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Ferenz v. Folsom

decided: September 10, 1956.

CAROLINE B. FERENZ
v.
MARION B. FOLSOM, SECRETARY OF HEALTH, EDUCATION AND WELFARE, APPELLANT.



Author: Kalodner

Before McLAUGHLIN, KALODNER and HASTIE, Circuit Judges.

KALODNER, Circuit Judge.

This is an appeal by the Secretary of Health, Education and Welfare ("Secretary")*fn1 from a judgment of the District Court for the Western District of Pennsylvania reversing its disallowance of claims of Caroline B. Ferenz, the widow of Joseph Ferenz, under the provisions of Title II (Federal Old Age and Survivors Insurance Benefits) of the Social Security Act, as amended.*fn2

The widow's claims were denied by the Bureau of Old Age and Survivors Insurance of the Social Security Administration on the ground that she was not living with her husband at the time of his death as required by the statute. A hearing was held before an agency referee to review the initial decision of the Bureau. The referee found, after hearing the widow's witnesses, that she had not been "living with" her husband at the time of his death as required by the Act and accordingly was not entitled to benefits. The widow's appeal to the Appeals Council of the Department of Health, Education and Welfare was denied and she brought suit in the court below to review the administrator's determination under the provisions of Section 205(g) of the Act.*fn3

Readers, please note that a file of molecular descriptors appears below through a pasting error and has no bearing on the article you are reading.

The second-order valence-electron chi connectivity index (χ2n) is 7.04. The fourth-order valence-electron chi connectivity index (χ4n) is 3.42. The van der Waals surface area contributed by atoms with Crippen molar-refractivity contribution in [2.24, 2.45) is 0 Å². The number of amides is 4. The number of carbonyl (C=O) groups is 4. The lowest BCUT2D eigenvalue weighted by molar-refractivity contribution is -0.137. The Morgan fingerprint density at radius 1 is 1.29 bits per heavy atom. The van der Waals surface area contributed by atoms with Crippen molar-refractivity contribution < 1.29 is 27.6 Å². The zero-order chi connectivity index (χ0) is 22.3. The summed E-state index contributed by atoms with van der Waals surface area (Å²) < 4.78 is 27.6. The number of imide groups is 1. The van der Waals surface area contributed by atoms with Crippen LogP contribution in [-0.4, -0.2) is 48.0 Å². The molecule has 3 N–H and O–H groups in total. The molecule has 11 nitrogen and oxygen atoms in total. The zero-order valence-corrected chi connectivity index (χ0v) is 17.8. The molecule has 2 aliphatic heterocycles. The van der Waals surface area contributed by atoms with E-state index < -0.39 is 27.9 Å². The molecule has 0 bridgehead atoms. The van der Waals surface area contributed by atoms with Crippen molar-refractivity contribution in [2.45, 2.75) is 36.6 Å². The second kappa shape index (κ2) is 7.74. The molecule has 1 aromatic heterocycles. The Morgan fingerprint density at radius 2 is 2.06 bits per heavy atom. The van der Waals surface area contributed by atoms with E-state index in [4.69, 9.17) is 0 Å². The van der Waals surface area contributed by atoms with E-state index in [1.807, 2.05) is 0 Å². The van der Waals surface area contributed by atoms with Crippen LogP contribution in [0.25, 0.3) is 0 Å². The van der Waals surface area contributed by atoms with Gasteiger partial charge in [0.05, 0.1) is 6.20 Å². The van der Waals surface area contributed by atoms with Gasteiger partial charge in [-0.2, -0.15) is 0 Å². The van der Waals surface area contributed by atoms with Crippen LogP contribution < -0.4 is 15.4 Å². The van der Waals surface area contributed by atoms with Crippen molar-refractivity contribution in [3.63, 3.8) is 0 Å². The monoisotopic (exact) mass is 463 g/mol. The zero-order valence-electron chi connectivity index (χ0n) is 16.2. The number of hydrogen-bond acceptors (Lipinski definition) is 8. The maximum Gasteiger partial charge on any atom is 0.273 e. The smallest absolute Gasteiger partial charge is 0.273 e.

The factual findings of the referee are set forth in the opinion of the District Court*fn4 and may be summarized as follows:

Mrs. Ferenz and her husband, Joseph Ferenz, were married in 1908 and remained married until Ferenz' death on July 5, 1951. In 1929 Mrs. Ferenz and her husband "separated and did not live together in the same household thereafter". Soon after this separation, Ferenz began living with a woman known as Agnes Smith who was married to a man named Oates. On several occasions Ferenz sought to persuade his estranged wife to rejoin him, but each time she refused to do so unless he left Mrs. Smith; Ferenz steadfastly refused to consent to this condition and he and Mrs. Smith lived together until he became ill and was hospitalized on June 26, 1951. At that time they were living in a house owned by Mrs. Smith. Ferenz died in the hospital a few days after admission.

On the day he was taken to the hospital he was visited by his daughter, Margaret D. Kasten. According to her testimony he then indicated regret for the life he had been leading and expressed concern as to whether he and his wife might be reconciled. Mrs. Kasten told her father she thought such a reconciliation could take place. Mrs. Kasten notified her mother of her father's concern and was informed by her mother that she would be willing to go back with him "if he got parted from this other woman."